OPINION: The state of the Selwyn River is complex because of the huge impact of one of the most prolonged droughts in our recorded history. Historical and anecdotal records back to the late 1800s record the Selwyn/Waikirikiri as being prone to floods in winter and low or no flows in summer droughts. It is a foothills, south-westerly rain-fed catchment, so no southerly rain takes its toll.
The degree that irrigation versus drought has contributed to the current state of flow, especially in the lower Selwyn, is debatable. But it is a sad indictment on our ability as a society to manage our most precious resource if we think we have to choose between healthy rivers or paying the country’s bills.
Worse still, in my view, are those who believe that water – the essence of life – is best managed as some sort of commodity to be traded on the market for its ‘highest’ dollar value. All that means is the rich guys get to determine how water is used; and I’ve never seen a flounder or an eel with a credit card.
There is ample water flowing through Canterbury to more than meet the needs of all but we have to rethink how we manage it. We don’t have a water issue in Canterbury– we have a water management issue.
* No longer swimmable: A community mourns its lost river * Swimming hole on Canterbury’s Selwyn River reaches record low and nearly stagnant * Road or river? * Over the line: Rivers being whittled away
So let’s start with the most visible of culprits – irrigated farming. Farmers do not just take water; they have to apply for permission from the regional council. Water permits have conditions around the amount that can be taken and when. Surface water or stream-depleting groundwater takes have conditions requiring them to shut off at times of low flow. Last summer those taking water from the Selwyn River were shut off for more than 180 days.
There has been a long-running debate in Canterbury over the extent to which groundwater takes which do not have these measurable stream-depletion effects, affect flows in spring-fed streams. Some hydrologists take a view they do not and others that they do, depending on how they assume water is held in aquifers under the ground. I am aware of at least one case a few years ago where Environment Canterbury declined a groundwater permit on the basis of potential effects on lowland streams, but that decision was over-turned by the Environment Court.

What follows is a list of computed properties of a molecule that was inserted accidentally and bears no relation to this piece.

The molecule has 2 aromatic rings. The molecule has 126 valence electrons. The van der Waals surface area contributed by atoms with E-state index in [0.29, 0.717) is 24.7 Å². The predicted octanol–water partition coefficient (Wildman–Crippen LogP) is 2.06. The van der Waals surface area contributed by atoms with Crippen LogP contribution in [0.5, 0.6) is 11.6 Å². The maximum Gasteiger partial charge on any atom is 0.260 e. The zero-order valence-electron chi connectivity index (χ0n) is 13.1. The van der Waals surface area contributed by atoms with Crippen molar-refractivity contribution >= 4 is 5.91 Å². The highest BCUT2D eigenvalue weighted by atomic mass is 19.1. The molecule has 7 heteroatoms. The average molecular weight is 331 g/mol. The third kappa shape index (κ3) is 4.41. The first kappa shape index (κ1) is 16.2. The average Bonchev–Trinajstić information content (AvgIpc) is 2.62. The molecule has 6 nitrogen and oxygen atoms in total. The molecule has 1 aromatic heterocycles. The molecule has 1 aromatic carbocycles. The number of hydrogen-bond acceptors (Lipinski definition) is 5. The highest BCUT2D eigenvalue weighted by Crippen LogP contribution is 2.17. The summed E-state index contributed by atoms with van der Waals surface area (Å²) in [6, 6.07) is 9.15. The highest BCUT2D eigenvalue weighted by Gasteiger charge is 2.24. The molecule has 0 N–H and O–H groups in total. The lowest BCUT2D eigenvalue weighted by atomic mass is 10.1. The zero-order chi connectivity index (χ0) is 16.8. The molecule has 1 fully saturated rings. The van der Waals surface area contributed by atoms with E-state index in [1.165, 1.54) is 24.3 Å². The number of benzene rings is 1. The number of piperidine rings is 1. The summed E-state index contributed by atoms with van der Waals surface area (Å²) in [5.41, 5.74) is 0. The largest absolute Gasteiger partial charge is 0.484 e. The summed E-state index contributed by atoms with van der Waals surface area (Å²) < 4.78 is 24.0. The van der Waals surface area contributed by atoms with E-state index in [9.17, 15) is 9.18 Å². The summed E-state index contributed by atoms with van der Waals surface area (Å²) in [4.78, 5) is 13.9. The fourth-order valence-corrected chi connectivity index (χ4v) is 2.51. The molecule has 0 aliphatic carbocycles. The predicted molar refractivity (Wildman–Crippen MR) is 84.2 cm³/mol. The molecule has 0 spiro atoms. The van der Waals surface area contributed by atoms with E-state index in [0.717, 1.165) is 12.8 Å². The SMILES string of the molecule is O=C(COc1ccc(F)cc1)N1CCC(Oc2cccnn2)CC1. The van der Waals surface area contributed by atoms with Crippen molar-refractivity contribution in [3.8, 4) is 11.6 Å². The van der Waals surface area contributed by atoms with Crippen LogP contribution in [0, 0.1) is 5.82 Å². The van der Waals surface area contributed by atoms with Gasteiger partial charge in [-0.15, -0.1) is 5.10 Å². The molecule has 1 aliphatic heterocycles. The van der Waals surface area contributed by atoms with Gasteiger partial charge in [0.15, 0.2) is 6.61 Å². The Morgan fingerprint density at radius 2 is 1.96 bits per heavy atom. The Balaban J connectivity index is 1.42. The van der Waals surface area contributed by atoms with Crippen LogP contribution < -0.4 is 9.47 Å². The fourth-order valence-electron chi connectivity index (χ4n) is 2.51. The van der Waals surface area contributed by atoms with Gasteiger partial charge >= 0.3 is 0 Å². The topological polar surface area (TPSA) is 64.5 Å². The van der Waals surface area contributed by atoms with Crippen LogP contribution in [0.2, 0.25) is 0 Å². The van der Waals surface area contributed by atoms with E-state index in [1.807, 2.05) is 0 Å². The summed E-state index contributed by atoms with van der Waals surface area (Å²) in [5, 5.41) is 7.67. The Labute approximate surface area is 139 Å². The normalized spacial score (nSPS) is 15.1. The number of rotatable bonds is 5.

So if everyone is playing by the rules – where to now for the poor old Selwyn/Waikirikiri?
As I see it, there are two options. We could spend millions of dollars in litigious processes trying to take away existing permissions to take water, but that may not make any difference to low flows. A few years ago Environment Canterbury spent over five years and a few million dollars reviewing conditions on groundwater consents in the lower Rakaia – Selwyn. Yet still we have low flow issues in the catchment.
Or we could try a different approach. We could look at how Mother Nature used to do it and see if we are smart enough to replicate her wisdom. In the days before European settlement, the Selwyn catchment had large areas of natural wetlands where rainfall water would be stored and released slowly into the river. The alpine rivers would also regularly overtop their banks and flood the land. The Waimakariri River used to flow into Te Waihora/Lake Ellesmere.
Trying to turn back the clock isn’t an option unless we want the citizens of townships such as Lincoln, Leeston and Halswell to grow flippers; and Christchurch might have a thing or two to say if we took away the stopbanks that protect that city from Waimakariri floods. But we can put water back into the Selwyn in a more controlled way.
Options include directly supplementing flow within the Selwyn or its tributaries, or irrigating the land using stored alpine water. That stored alpine water does not need to come at the cost of depleting those rivers. Mother Nature has a knack of putting plenty of water into alpine rivers at the same time as we need it.
Projects like Central Plains Water have the potential to do exactly this sort of thing. Through the work of many community groups supported by the Zone Committee process, Central Plains Water has become much more than an alternative source of irrigation water. We now have the potential to manage well both flow and water quality issues facing this catchment, with more initiatives to increase diversity in farming and reduce environmental footprints in the pipeline.
Our RMA system seems to encourage adversarial positions based on lots of finger pointing and litigation – but not solutions. We don’t need any more rules and court battles. We don’t need more blaming – farmers can point just as big and nasty fingers back to fishermen over didymo and lake snot and urban people over sewage and stormwater. It’s not helpful.
We have more than enough water to go around; we just need to find the will to work together, the wisdom to think unselfishly, and the courage to change the system when it stands in the way of solutions.